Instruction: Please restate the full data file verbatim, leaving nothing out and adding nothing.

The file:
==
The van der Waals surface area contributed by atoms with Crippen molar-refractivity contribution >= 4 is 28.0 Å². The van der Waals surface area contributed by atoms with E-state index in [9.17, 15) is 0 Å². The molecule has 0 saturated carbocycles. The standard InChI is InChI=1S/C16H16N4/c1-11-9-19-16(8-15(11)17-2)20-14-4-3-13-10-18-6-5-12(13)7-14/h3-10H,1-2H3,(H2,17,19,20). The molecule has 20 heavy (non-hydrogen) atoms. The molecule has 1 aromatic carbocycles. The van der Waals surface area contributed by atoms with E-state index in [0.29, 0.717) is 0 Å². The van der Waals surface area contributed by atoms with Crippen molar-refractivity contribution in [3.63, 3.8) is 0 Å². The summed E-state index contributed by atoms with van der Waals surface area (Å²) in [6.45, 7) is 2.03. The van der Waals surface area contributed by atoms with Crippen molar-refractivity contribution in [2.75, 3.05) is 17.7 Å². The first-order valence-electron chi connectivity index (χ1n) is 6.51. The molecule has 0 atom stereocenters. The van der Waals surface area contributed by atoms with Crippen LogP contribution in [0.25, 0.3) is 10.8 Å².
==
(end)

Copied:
The van der Waals surface area contributed by atoms with Crippen molar-refractivity contribution >= 4 is 28.0 Å². The van der Waals surface area contributed by atoms with E-state index in [9.17, 15) is 0 Å². The molecule has 0 saturated carbocycles. The standard InChI is InChI=1S/C16H16N4/c1-11-9-19-16(8-15(11)17-2)20-14-4-3-13-10-18-6-5-12(13)7-14/h3-10H,1-2H3,(H2,17,19,20). The molecule has 20 heavy (non-hydrogen) atoms. The molecule has 1 aromatic carbocycles. The van der Waals surface area contributed by atoms with E-state index in [0.29, 0.717) is 0 Å². The van der Waals surface area contributed by atoms with Crippen molar-refractivity contribution in [3.63, 3.8) is 0 Å². The summed E-state index contributed by atoms with van der Waals surface area (Å²) in [6.45, 7) is 2.03. The van der Waals surface area contributed by atoms with Crippen molar-refractivity contribution in [2.75, 3.05) is 17.7 Å². The first-order valence-electron chi connectivity index (χ1n) is 6.51. The molecule has 0 atom stereocenters. The van der Waals surface area contributed by atoms with Crippen LogP contribution in [0.25, 0.3) is 10.8 Å².